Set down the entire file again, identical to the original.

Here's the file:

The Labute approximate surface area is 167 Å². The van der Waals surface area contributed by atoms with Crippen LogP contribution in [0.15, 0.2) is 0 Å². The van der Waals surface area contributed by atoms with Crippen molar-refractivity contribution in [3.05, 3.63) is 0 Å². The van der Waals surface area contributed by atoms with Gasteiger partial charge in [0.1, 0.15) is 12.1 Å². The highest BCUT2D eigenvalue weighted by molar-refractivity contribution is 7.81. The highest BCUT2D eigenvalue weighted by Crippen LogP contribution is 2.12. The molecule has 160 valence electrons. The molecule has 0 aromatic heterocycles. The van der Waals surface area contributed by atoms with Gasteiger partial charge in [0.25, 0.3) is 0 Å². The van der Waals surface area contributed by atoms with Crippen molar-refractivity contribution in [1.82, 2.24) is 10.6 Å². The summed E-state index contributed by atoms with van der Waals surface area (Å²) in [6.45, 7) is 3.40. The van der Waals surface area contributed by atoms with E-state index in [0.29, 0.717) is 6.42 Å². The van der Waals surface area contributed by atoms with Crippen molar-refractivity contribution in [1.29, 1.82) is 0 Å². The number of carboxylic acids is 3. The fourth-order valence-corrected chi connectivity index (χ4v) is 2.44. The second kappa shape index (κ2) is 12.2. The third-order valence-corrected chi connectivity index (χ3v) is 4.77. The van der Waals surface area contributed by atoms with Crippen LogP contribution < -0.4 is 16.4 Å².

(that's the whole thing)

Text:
The Labute approximate surface area is 167 Å². The van der Waals surface area contributed by atoms with Crippen LogP contribution in [0.15, 0.2) is 0 Å². The van der Waals surface area contributed by atoms with Crippen molar-refractivity contribution in [3.05, 3.63) is 0 Å². The van der Waals surface area contributed by atoms with Gasteiger partial charge in [0.1, 0.15) is 12.1 Å². The highest BCUT2D eigenvalue weighted by molar-refractivity contribution is 7.81. The highest BCUT2D eigenvalue weighted by Crippen LogP contribution is 2.12. The molecule has 160 valence electrons. The molecule has 0 aromatic heterocycles. The van der Waals surface area contributed by atoms with Gasteiger partial charge in [0.25, 0.3) is 0 Å². The van der Waals surface area contributed by atoms with Crippen molar-refractivity contribution in [1.82, 2.24) is 10.6 Å². The summed E-state index contributed by atoms with van der Waals surface area (Å²) in [6.45, 7) is 3.40. The van der Waals surface area contributed by atoms with E-state index in [0.29, 0.717) is 6.42 Å². The van der Waals surface area contributed by atoms with Crippen molar-refractivity contribution in [1.29, 1.82) is 0 Å². The number of carboxylic acids is 3. The fourth-order valence-corrected chi connectivity index (χ4v) is 2.44. The second kappa shape index (κ2) is 12.2. The third-order valence-corrected chi connectivity index (χ3v) is 4.77. The van der Waals surface area contributed by atoms with Crippen LogP contribution < -0.4 is 16.4 Å².